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In order to increase the security of passwords it is reasonable to encrypt these. One-way encryption algorithms [ I ] are well suited for this. In this section two of the most important representatives are explained. In PHP they are implemented by the functions "md5()" and/or "crypt()".


The DES-procedure [ II ] was for many years the standard encryption algorithm in the US. With the increasing power of available hardware on the market, the simple DES-algorithm is no longer safe. The multi-encryption variant "Triple-DES" may be considered a more safe modification. As follow-up algorithm for DES the US-american National Institute of Standards selected the so-called RIJNDAEL algorithm AES [ III ].

DES works on the binary representation of the input text. It produces an initial permutation of this binary notation. Subsequently, a block cipher is used for encryption. The DES-algorithm is a Feistel cipher. Feistel ciphers do apply an internal block cipher multiple times on parts of the message, to create a number of round keys.

For the safety of Feistel ciphers, the safety of the used internal block cipher is of crucial importance. Currently DES may be considered safe enough for most of your everyday-applications and the algorithm is still used in many environments. For example DES is used on Unix systems for the authentication of users.


The MD5-algorithm [IV] is a hashing algorithm. Important for the security of a hash process is the property of the collision freedom. A collision is when two different clear texts produce the same cipher text. If a collision is found, it is possible to calculate the plaintext with the help of appropriate procedures. It is known, that MD 5 is not free of collisions. However, it is unknown whether there any compression functions, which have no collisions. Therefore, it is acceptable in practice, if it is sufficiently difficult to find a collision. Such procedures are considered "collision resistent". Equally important is the speed of the algorithm because the encryption itself should be - in order to be suitable for authentication - most efficient.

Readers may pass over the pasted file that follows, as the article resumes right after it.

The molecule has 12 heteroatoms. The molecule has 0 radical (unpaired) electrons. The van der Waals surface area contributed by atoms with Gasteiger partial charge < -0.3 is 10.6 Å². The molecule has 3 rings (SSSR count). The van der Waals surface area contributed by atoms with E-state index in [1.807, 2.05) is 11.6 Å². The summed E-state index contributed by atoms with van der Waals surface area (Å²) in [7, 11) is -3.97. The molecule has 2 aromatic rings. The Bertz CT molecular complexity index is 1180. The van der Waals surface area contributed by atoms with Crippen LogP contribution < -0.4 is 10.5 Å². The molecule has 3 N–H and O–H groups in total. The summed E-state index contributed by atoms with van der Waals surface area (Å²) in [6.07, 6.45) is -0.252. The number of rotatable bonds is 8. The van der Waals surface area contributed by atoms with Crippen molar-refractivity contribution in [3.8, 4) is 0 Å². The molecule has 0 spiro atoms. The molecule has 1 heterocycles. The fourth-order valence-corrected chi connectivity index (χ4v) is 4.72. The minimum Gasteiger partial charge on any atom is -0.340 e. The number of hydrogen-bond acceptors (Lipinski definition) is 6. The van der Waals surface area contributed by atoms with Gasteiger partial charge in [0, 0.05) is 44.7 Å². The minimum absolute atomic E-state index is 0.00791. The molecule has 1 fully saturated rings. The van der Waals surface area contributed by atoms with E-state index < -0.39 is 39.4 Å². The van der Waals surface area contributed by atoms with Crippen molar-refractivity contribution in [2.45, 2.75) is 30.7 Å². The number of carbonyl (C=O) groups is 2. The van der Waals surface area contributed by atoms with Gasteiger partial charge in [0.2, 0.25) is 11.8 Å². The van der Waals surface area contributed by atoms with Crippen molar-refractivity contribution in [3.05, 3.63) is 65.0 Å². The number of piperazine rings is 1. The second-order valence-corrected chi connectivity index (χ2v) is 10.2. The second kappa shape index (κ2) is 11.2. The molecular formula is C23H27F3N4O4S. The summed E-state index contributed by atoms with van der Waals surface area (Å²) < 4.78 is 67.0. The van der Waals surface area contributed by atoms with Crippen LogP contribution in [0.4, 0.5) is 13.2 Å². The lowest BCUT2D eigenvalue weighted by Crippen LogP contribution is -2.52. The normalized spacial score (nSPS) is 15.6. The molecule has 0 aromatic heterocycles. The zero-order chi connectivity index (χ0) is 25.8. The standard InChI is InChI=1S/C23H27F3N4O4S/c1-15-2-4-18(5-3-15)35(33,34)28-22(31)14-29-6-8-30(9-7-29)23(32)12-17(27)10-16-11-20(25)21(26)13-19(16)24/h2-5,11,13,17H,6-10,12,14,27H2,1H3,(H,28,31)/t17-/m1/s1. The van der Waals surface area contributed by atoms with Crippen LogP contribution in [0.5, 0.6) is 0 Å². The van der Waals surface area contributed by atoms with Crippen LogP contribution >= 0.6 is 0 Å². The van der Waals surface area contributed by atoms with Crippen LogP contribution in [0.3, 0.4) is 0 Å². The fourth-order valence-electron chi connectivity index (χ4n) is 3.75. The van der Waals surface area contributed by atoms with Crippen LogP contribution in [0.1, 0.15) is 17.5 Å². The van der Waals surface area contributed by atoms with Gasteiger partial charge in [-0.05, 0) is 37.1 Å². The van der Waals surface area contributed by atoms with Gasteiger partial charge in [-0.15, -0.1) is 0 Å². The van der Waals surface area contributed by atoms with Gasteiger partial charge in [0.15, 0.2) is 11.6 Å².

Name of procedure Block length in bits Speed percent
MD4 128 100
MD5 128 68
RIPEMD-128 128 39
RIPEMD-160 160 24

Comparing the performance of different authentication procedures

The security of MD5 is now, however, in doubt [V]. The Heise Verlag first reported in early 2005 that researchers apparently succeeded in creating a faster procedure for the calculation of MD5 hashes [VI] to find collisions. A short time later, the message appeared that it has been able to create different certificates with the same MD5 hash [VII]. Only slightly more than half a year [VIII] a company offered a paid service, to reverse MD5 and SHA1 hashes by using pre-calculated tables, as long as the fee is right. It is therefore only a matter of time before MD5 won't provide enough security for sensitive applications anymore.

Also the safer algorithm SHA-1 [IX], with a bit length of 160-bit as opposed to MD5 with 128-bit, is already broken. As reported by Schneier [X], a group of Chinese cryptologists (Xiaoyun Wang, Yiqun Lisa Yin, Hongbo Yu), from the Shandong University succeeded in finding a collision in SHA-0 and SHA-1. For SHA-0 within 2 39 steps of operation, for SHA-1 it was 2 69 steps. This is much faster than the brute-force approach, with about 2 80 required steps of operation.

The framework also uses MD5 to encrypt passwords. In addition, SHA-1 is used to generate unique session IDs. A change of password encryption from MD5 to SHA-1 will be considered in due time.

for further reading

  1. Prof. Dr. Buchmann, J.: Einführung in die Kryptographie, 2nd edition. Springer-Verlag, 2001, pages 167 ff., 200 ff.
  2. FIPS PUB 197 - ADVANCED ENCRYPTION STANDARD. U.S. DEPARTMENT OF COMMERCE; National Institute of Standards and Technology, 26.11.2001 http://csrc.nist.gov/publications/fips/fips197/fips-197.pdf
  3. FIPS PUB 46-3 - DATA ENCRYPTION STANDARD. U.S. DEPARTMENT OF COMMERCE; National Institute of Standards and Technology, 25.10.1999 http://csrc.nist.gov/publications/fips/fips46-3/fips46-3.pdf
  4. Rivest, R.: RFC 1321 - The MD5 Message-Digest Algorithm. MIT Laboratory for Computer Science / RSA Data Security Inc.,1992 http://www.faqs.org/rfcs/rfc1321.html
  5. Kaminsky, D.: MD5 To Be Considered Harmful Someday. http://www.doxpara.com/md5_someday.pdf
  6. Forscher erzeugen unterschiedliche X.509-Zertifikate mit gleichem MD5-Hash. Heise-Verlag, 03.03.2005 http://www.heise.de/newsticker/meldung/57038
  7. Verunsicherung um Sicherheit von Kryptoalgorithmen. Heise-Verlag, 18.08.2004 http://www.heise.de/security/news/meldung/50148
  8. Passwort-Cracker als Bezahldienst. Heise-Verlag, 11.11.2005 http://www.heise.de/security/news/meldung/66039
  9. FIPS PUB 180-1 - SECURE HASH STANDARD. U.S. DEPARTMENT OF COMMERCE; National Institute of Standards and Technology, 17.04.1995 http://www.itl.nist.gov/fipspubs/fip180-1.htm
  10. Schneier, Bruce: SHA-1 Broken. Weblog, 15.02.2005 http://www.schneier.com/blog/archives/2005/02/sha1_broken.html

Author: Thomas Meyer, www.yanaframework.net